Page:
to admire their exemplary patience.
There were men, however, who arrogated
to themselves the monopoly of all the
loyalty in the country; but the conduct
of a community which had borne unex-
ampled hardships with an unparalleled
spirit of endurance, proved that loyalty
was not an exclusive possession, that it
was not confined to this or that set of
men, but was the great characteristic of
the country. This being the case, he
was sorry to find that the Crown, on the
present occasion, had not expressed one
solitary feeling of regret for the fallen
prosperity of agriculture, and the ruin of
the spirited and hardy race, whose la-
bours had previously placed it in so
flourishing a condition. He could not
tell why this topic had been passed over;
he did not speak of it as an irritating sub-
ject, nor did he wish to recall the events of
past times. If he touched upon matters
of so melancholy a character, it was be-
cause he wished that measures should be
taken, while there was yet time, to con-
ciliate the operation of all parties, in at-
tempting the salvation of the country.
He had long ago told ministers that they
were leading the country to ruin; and he
saw that their measures were so partial
and confined, that in avoiding one evil
they necessarily fell into another. Deeply
did he lament, that session after session
should be suffered to pass without any
attempt to discover a real and effectual
remedy for such a state of things; yet he
still hoped that it was not too late for that
remedy to be applied. He rejoiced in the
temper evinced by the Speech from the
throne; by that Speech he would wish to
believe that the olive-branch was held out.
Whatever might be the conduct of minis-
ters, it showed something like a spirit to
conciliate and heal, and he hoped in God,
that such an expectation might be realized.
-The hon. gentleman then adverted to
the subject of reform in parliament: he
stated that a temperate reform, such a re-
form as would make that House be re-
spected by the people (and further he
would not go), was essential to the re-
establishment of internal peace, and gene-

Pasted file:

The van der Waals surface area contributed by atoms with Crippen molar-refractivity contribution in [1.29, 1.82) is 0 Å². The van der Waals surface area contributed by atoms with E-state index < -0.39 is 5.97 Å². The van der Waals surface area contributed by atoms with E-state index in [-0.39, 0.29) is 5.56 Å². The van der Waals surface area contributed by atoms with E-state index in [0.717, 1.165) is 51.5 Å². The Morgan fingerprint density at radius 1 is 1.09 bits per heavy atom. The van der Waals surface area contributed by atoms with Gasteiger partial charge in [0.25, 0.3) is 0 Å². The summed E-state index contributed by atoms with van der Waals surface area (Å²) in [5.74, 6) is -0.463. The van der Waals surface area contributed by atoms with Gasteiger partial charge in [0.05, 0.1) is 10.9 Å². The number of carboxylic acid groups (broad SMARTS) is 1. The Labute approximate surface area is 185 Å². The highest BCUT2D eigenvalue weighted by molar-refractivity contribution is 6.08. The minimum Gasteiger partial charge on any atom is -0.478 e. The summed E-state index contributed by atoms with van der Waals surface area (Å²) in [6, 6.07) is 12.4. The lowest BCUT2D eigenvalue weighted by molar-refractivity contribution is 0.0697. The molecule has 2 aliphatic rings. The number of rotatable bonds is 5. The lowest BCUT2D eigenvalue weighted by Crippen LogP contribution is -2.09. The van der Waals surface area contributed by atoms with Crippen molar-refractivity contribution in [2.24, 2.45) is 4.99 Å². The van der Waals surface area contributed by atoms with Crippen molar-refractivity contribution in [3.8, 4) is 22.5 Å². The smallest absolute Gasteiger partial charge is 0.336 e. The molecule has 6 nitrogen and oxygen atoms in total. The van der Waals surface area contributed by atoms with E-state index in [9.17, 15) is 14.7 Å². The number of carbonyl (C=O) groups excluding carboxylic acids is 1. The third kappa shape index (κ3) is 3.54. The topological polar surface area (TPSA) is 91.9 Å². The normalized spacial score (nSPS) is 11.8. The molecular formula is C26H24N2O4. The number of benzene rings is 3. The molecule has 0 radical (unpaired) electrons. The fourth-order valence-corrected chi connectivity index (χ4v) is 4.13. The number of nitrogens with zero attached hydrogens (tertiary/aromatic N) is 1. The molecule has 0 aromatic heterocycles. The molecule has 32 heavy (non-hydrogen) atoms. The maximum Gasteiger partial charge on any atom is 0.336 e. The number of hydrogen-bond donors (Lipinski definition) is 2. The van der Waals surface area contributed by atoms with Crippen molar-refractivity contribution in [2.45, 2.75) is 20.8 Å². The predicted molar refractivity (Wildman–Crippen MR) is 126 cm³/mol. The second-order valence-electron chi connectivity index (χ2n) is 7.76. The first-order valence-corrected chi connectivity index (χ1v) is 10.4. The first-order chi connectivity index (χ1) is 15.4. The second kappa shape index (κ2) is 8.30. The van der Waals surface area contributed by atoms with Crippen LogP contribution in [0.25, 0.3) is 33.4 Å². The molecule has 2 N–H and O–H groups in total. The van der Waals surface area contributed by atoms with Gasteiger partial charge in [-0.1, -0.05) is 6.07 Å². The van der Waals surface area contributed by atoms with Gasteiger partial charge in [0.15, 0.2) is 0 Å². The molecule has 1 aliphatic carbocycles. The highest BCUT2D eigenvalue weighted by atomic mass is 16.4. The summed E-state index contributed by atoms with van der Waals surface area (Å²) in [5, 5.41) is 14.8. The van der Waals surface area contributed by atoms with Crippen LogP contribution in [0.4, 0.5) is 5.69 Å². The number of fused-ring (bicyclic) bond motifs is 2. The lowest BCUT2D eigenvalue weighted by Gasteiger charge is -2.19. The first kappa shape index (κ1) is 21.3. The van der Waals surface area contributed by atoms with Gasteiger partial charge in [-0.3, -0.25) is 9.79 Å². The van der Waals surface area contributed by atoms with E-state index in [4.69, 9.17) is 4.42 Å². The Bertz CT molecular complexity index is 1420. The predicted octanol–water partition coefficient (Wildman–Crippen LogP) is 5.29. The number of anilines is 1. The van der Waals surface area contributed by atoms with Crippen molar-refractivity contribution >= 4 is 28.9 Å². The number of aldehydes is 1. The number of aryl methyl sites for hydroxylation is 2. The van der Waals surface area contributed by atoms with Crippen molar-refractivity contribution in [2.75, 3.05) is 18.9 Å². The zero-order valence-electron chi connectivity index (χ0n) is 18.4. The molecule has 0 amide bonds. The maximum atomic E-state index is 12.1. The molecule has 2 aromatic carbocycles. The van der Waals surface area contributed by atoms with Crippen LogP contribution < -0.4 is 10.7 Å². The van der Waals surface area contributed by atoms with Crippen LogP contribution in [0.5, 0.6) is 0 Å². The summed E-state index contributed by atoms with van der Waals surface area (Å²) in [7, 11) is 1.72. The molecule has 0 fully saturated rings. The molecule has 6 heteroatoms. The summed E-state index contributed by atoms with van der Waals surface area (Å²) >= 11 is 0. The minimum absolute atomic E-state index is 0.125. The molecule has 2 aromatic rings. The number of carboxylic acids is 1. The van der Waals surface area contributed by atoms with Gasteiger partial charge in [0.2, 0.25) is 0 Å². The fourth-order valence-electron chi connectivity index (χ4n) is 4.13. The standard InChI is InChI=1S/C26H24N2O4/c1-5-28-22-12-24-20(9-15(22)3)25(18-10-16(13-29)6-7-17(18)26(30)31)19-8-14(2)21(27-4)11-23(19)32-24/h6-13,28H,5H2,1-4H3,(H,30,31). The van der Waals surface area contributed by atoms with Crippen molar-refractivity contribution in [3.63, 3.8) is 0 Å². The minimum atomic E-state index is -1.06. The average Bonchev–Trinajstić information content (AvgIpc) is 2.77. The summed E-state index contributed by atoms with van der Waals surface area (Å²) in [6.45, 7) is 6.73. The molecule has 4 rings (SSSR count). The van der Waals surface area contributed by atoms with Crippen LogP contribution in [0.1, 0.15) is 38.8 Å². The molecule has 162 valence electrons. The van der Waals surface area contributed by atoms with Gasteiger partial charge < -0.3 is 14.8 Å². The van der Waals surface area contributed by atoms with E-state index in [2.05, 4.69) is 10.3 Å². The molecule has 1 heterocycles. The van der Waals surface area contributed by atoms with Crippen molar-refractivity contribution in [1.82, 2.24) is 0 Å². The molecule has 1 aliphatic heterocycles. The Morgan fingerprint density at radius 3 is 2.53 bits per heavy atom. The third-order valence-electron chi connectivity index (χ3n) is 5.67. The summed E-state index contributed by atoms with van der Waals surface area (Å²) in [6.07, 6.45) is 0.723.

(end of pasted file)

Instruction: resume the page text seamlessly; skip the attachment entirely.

ral confidence and prosperity. As to mi-
nisters, they had fully proved their inabi-
lity to govern; never was the community
so universally impressed with the convic-
tion of the incapacity of their responsible
rulers as at the present moment; so ge-

JAN. 23, 1821.

neral was that feeling, that all ranks of
men looked to their removal as their only
hope. Even the loyal addressers could
not approve of the conduct of administra-
tion. It was impossible that the country
could go on and pay the enormous taxes
with which it was burthened. How, in-
deed, could it be expected, that with an
income so decreased, such an overgrown
system of taxation could be discharged ?
The whole landed property of the country
at 25 years purchase could not meet the
demand upon us. It was time, then, to
promote conciliation, and to try what
could be done to save the country. It
could no longer be said, sufficient, for
the day is the evil thereof." No man
could look on the state of the industrious
classes, and see their means consumed
and themselves driven into pauperism,
without raising his voice against the
system from which such alarming and pro-
gressive evils flowed. The poor-rates
had increased beyond all precedent; it
was calculated that this tax alone was ade-
quate to the whole rental of the country.
Did ministers think this subject also un-
worthy their attention ? It was in vain to
avoid these subjects; if we passed them
over to-day, to-morrow they would force
themselves upon us. The only way to
escape the ultimate danger with which
they menaced us was, to look them now
fairly in the face. He was convinced,
that if the people found that their exer-
tions were met by a respondent wish on
the part of government, they would bear
cheerfully whatever it was necessary for
them to sustain, until an effectual remedy
could be applied to the grievances which
destroyed their resources, and neutralised
their industry. The hon. member con-
cluded by repeating his earnest wish, that
the agricultural state of the country
should be seriously taken into considera-
Mr. Tierney said, it was with great sa-
tisfaction that in rising to speak, on the
first day of the session, on the address in
answer to the Speech from the throne, he
felt himself freed from the necessity of
troubling the House with any amendment.
He knew, from long experience, that, as
a mark of respect to the Crown, the
course always adopted in the House was,
never to move an amendment unless the
address contained something which pledged
gentlemen to an opinion contrary to that
which they really entertained. The gen-
tlemen on his side of the House came,

Address on the King's Speech [48
however, to the consideration of the ques-
tion under circumstances of considerable
difficulty and disadvantage. They now,
for the first time, heard the Speech, and
they were immediately called on for a de-
cision. This was a practice only of late
years. Formerly it was customary to
read the Speech at the Cock-pit the night
before the meeting of parliament, which